Chile, The First To Cultivate For Medical Purposes

In 2014, Chile became the first nation in Latin American to cultivate cannabis for “strictly medical purposes,” which further spurred the growing movement to fully legalize the plant. This pro-cannabis movement quickly gained momentum, and by 2015, Chile’s President Michelle Bachelet signed an executive order to legalize cannabis for medical use and removed the plant from Chile’s list of hard drugs, while also authorizing the sale of cannabis medicines at pharmacies. To put it in perspective, this would be the US equivalent of removing weed from its current federal classification as a Schedule I controlled substance, a move American cannabis activists have long been fighting for.

While Chile passed medical marijuana laws in 2015, this legislation was still vague when it came to the right to grow cannabis at home, a practice known as autocultivo in Spanish. Many citizens interpreted the law in such a way that made autocultivo legal — but law enforcement had another interpretation. Because of the discrepancy, many growers were unduly arrested and their gardens destroyed.

In 2016, Foundation Daya, a cannabis activism group that advocates for the medicinal use of cannabis, took the fight for autocultivo to court.

Led by former telenovela star Ana María Gazmuri, the activists of Foundation Daya wanted their right to cultivate cannabis clearly spelled out — and they won.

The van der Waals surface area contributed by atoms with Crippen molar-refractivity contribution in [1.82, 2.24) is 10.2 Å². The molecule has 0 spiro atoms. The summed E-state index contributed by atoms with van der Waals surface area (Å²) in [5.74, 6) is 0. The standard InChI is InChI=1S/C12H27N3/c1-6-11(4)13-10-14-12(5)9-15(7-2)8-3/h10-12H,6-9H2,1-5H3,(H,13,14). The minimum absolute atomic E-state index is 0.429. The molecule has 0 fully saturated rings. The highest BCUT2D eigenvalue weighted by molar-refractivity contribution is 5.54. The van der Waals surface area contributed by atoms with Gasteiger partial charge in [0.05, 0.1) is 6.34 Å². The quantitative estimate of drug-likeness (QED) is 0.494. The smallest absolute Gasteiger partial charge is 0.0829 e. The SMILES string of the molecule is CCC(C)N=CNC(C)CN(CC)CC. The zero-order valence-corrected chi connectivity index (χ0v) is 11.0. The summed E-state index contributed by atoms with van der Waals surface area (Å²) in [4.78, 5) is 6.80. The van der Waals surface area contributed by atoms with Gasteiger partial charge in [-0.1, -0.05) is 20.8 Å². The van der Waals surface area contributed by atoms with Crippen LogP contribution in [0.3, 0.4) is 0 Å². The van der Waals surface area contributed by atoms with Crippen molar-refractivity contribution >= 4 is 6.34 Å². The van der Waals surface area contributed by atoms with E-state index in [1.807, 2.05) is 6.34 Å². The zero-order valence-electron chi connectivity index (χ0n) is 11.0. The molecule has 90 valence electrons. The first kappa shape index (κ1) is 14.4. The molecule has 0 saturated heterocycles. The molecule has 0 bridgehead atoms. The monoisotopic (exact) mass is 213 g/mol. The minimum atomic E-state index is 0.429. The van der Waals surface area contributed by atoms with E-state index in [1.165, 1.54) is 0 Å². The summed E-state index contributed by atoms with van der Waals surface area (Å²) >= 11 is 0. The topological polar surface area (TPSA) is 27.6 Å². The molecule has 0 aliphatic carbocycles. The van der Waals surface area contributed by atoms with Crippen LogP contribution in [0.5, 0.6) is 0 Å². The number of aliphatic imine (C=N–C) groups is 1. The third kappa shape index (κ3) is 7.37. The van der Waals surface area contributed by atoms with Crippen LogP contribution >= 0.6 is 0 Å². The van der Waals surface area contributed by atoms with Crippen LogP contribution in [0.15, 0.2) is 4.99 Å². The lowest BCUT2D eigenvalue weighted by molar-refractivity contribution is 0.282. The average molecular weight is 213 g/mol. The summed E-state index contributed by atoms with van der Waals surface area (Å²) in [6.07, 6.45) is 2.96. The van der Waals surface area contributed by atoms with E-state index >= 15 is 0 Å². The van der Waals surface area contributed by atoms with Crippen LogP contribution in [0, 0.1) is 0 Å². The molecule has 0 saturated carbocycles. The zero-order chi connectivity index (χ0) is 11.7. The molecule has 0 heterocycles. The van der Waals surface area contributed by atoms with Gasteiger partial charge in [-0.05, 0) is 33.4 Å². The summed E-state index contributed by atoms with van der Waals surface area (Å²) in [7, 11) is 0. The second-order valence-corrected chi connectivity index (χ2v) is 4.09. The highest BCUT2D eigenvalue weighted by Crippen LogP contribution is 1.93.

Speaking to WA Today, Gazmuri said of her group’s fight for legalization, “Medicinal cannabis has had a great impact, especially in paediatric patients with neurological pathologies, such as epilepsy and autism, and in patients with chronic pain.

“Already patients are using cannabis in place of more dangerous drugs such as opiates and tranquilizers. This is a win for patients and the country as it is a far safer solution.”

So, Is It Legal To Grow Cannabis In Chile?

Currently in the Latin American nation, any Chilean can cultivate up to six plants per home on private property. In addition, each household can have up to 500 grams of flower, and consumption is also legal for “medical, recreational, or spiritual purposes.” However, cannabis must be consumed on private property; it’s currently still illegal to consume in public. Possession of more than 10 grams in public is also illegal.